Our Wildlife Don’t Have a Voice – But We Do



Together, we can ensure healthy populations of coastal Georgia's signature species.

Action Alert: Tell Jekyll Island to protect Georgia’s sea turtles!

Jekyll Island has a lighting ordinance that works – and it’s one they should be proud of. Unfortunately, the Jekyll Island Authority (JIA) recently proposed changes that would weaken its ordinance and result in more light on their beach. Artificial lighting can prevent sea turtles from nesting and misorient hatchlings.

Read our open letter to the JIA about their proposed changes.

It’s critical that the JIA know that our community is watching and that we won’t stand for changes that disregard GADNR’s recommendations and jeopardize sea turtle conservation efforts.

YOU CAN HELP: Use our template to email JIA staff today. Copy and paste the email addresses and text (make sure to sign your name and personalize by sharing why sea turtles matter to you!) And stay tuned for additional ways to help as this process unfolds.

For more information about how you can take action to protect our sea turtles, please contact Catherine Ridley, VP of Education and Communications, at (912) 264-4111 or [email protected]

One Hundred Miles connects the scientific community with decision makers to secure healthy populations of coastal Georgia’s signature wildlife species.


SSI-PelicanWhat’s at Stake

The Georgia coast is home to some of the most diverse and species-rich ecosystems on the planet. Our extensive dune systems, maritime forests, major riverine systems, and other coastal habitats support 71 high priority animal species and 91 high priority plant species.

From the critically endangered North Atlantic right whales that migrate to Georgia’s offshore calving grounds each December, to the nesting loggerhead sea turtles that visit our barrier islands to lay their eggs every summer, our coast’s integral species have the potential to engage and inspire a new generation of coastal stewards.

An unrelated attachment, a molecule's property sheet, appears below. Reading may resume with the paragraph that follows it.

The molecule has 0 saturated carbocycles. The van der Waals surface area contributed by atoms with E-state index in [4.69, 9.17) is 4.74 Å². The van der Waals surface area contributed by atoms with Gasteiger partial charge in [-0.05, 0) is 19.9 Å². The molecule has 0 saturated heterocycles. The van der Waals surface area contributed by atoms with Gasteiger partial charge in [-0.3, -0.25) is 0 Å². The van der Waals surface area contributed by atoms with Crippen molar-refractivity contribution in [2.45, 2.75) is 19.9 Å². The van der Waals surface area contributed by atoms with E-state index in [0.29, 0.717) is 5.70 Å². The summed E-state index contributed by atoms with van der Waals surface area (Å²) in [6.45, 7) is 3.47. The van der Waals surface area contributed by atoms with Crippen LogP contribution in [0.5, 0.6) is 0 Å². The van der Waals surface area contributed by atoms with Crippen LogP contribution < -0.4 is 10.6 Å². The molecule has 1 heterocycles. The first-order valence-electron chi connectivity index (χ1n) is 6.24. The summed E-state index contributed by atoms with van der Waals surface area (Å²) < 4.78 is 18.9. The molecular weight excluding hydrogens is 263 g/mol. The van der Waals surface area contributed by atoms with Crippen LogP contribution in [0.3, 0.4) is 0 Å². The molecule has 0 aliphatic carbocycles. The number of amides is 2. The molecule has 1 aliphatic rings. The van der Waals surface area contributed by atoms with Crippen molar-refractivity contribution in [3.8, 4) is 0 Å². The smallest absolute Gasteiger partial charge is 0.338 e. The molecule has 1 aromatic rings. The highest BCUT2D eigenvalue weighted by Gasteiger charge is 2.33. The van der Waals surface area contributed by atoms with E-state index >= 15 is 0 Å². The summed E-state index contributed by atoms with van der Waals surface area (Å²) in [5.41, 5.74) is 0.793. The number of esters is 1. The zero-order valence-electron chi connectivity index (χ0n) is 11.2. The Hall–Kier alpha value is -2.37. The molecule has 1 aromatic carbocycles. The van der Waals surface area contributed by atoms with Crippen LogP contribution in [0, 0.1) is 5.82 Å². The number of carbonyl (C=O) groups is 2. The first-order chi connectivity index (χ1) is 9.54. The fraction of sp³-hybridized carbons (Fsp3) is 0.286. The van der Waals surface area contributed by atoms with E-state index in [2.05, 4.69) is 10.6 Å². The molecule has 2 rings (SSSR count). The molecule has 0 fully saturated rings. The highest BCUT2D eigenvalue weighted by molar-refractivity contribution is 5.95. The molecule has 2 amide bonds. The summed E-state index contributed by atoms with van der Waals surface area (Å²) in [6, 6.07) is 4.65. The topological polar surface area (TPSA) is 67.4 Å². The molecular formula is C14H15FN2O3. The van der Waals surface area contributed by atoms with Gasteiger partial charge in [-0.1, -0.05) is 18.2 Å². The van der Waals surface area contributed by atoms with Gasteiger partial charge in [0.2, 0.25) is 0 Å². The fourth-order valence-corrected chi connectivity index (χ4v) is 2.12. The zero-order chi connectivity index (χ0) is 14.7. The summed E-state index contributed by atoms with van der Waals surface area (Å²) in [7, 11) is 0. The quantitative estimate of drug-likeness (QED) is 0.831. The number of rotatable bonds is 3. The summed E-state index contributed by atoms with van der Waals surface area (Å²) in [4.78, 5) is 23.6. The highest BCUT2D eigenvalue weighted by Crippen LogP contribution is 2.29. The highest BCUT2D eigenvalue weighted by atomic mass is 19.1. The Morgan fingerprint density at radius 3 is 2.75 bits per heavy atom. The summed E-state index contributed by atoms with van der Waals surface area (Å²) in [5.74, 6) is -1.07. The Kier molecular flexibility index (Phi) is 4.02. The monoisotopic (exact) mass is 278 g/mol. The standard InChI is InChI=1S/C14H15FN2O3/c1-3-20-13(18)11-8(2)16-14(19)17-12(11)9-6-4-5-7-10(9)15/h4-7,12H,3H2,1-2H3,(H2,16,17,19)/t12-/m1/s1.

What We’re Doing

Interest in these integral species and other wildlife has fueled a culture of conservation along the Georgia coast. One Hundred Miles celebrates these ongoing efforts by highlighting examples of ground-breaking scientific research, wildlife education programs that inspire the next generation of environmental stewards, and effective policies that benefit wildlife. At the same time, we provide opportunities for residents and friends of the Georgia coast to take action in support of our protected species.

Download our strategic plan to learn about our wildlife goals and objectives for 2019-2023.

Current Projects:

Georgia Barrier Islands – A Landscape of Hemispheric Importance for Shorebird! 

The Georgia coast is connected to over 100 other sites in 14 countries and countless landowners and stewards committed to conserving shorebirds and their habitats. The barrier islands of Georgia’s 100-mile coast support hundreds of thousands of shorebirds every year and has been designated the 100th site of hemispheric importance for our feathered friends. Read more about the significance of our coast for shorebirds and how you can help protect them.

Seismic Testing & Offshore Drilling – Our coast has braced for change as the Trump administration reopened the Atlantic and Arctic oceans for offshore drilling and exploration. The message this sends is that our coast and the programs it provides for jobs and our livelihood are not valued. One Hundred Miles engaged in this two-year campaign so we could be a voice for the coast. Learn more about our continued efforts to stop offshore exploration across our coast.